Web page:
In the fall, we walked into a fourth round of IVF. It was Dec. 15, 2010, and I was standing in the floral department of a grocery store trying to distract myself. A simple phone call would deliver the results of our latest attempt. I was cautiously optimistic. It was freezing cold and pouring rain outside. I tried to ignore that the weather seemed ready to befriend me in sadness. My phone rang and the nurse simply said, “Your hormone levels are very high and healthy. You are pregnant. Congratulations. ” Oh, sweet victory.

I waited for two more weeks before having an ultrasound to look for a heartbeat. The silence in the room bore the weight of our longing to be there. The nurse located the tiny, flickering heartbeat and said, “Baby A looks very good.” Happy tears began to pour down my face as the nurse finished her sentence. “Baby B and C look healthy, too.” Triplets. I was pregnant with triplets. The reality of this is still sinking in, and they are nine months old.

Triplets are considered a high-risk pregnancy, so we received our medical care from the Maternal Fetal Medicine center at UAB Hospital.  While fortunate to be pregnant, I quickly learned that a triplet pregnancy is a high risk for both mother and babies. Triplets are typically born between 32 and 33 weeks gestation. Triplets have an 11 times greater risk for cerebral palsy due to prematurity, and mothers are at high risk for early hypertension, which could lead to losing the pregnancy completely. We were given a 35 percent chance of conceiving one baby, a 17 percent chance of having twins, and a less than 2 percent chance of triplets.  Our triplets were not the result of too many transferred embryos, but instead a splitting of one fertilized embryo, resulting in two of our babies being identical twins.

Justin and I considered ourselves to be blessed with the opportunity to give these babies a chance at life, and we moved forward with a sober gratitude.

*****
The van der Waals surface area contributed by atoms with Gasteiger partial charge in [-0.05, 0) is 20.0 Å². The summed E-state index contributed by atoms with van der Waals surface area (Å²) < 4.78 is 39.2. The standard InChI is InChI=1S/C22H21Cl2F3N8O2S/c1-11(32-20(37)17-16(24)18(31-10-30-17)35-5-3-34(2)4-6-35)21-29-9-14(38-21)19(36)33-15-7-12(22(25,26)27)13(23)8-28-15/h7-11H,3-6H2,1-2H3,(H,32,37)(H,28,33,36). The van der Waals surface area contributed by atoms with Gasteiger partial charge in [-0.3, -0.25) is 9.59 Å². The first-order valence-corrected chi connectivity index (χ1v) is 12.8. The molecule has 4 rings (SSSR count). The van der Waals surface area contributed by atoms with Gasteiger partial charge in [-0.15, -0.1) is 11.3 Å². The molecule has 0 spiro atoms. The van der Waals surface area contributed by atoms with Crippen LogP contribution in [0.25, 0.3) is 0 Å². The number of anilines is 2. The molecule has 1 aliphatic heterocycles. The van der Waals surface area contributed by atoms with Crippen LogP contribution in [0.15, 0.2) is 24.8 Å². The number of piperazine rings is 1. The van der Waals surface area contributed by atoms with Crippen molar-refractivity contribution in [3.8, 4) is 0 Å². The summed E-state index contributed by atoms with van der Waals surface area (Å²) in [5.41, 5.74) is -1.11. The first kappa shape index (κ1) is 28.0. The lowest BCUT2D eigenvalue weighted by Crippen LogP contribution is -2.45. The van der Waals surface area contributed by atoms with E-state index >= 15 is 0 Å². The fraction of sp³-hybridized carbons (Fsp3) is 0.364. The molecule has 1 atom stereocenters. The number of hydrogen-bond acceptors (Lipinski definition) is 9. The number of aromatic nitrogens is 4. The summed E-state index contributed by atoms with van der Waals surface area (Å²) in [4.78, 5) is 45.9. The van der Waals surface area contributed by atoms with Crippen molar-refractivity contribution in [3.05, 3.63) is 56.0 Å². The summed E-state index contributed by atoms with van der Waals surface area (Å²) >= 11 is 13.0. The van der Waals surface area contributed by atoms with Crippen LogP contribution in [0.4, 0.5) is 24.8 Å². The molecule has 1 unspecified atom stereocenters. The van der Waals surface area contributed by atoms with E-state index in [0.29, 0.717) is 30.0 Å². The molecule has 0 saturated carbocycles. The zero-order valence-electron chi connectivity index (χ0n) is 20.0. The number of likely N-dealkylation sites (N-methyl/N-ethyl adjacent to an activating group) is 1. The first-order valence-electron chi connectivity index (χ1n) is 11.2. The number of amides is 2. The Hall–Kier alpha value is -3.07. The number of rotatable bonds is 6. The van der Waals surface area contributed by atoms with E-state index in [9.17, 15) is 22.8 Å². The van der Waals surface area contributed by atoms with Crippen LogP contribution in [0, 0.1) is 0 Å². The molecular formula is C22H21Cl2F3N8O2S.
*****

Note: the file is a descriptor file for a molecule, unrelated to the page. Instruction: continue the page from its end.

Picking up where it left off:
I was very blessed to have a relatively healthy pregnancy. I was on bed rest for 17 weeks and consumed an ungodly amount of milk shakes. On July 4, 2011, at 32 weeks and 5 days pregnant, I was admitted to the hospital for hypertension. The following morning, our daughters were born at 6:45 a.m., 6:45 a.m. and 6:47 a.m. July 5 was a heavenly day for our family.

Our babies spent seven weeks in the NICU. Rosemary was born weighing 3 lbs 8 oz, Emma 3 lbs 11 oz and Chloe a slight 2 lbs. 2 oz. The first few days in the NICU were very difficult. I not prepared to watch my babies struggle in an incubator. Chloe was so small that my husband’s wedding band would slip up her arm to her shoulder. The attending neonatologist would round on her morning and evening with residents in tow. I would sit quietly in the corner trying to decipher the medical talk about her. She was doing well, but her weight gain was slow. One evening, her doctor told me that she would someday thrive. Babies that have growth restriction in the womb sense a need for survival that helps them become very efficient at learning to breath and digest food for weight gain. Chloe was born ready for a fight. We nicknamed her Mighty Mouse in the nursery. Rosemary and Emma grew and gained their weight steadily. On a warm August day, we brought our third baby home from the hospital. Home. I had wished for this day for so very long.

Life has moved forward very quickly. I find myself here typing this story, and much of it seems like it happened yesterday. Our household is controlled chaos — most of the time.  To date, we have changed at least 5,400 diapers, given over 5,000 bottles and gone many nights without sleep. My daughters are nine months old and thriving. I went into the nursery tonight, as I often do, to steal a peaceful moment watching them sleep before starting the circus again tomorrow. They are worth every longing tear shed and every desperate prayer uttered. I am profoundly grateful for the gift to be their mother. My cup runneth over.

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One Response to “The Gilmore Girls”

  1. Sheryl Simpson says:

    I feel like I know all of you. I work with Justin and it is such a pleaseure to see such a devoted husband and dedicated father. I occasionally get updates by pictures. It is such a blessing for me to see your devotion to God and your family. May you KNOW you have God’s blessings always when the journey gets cloudy. Rest for your soul ( staying assured God is in control) and your physical bodies. Peace at all times and in the quite time…. which will be futher and futher apart:)
    PS On one of those Milkshake days I was the lucky to be included as Justin had to drop by the hospital for something. I did not need to eat for a few days!!
    God Bless you
    Sheryl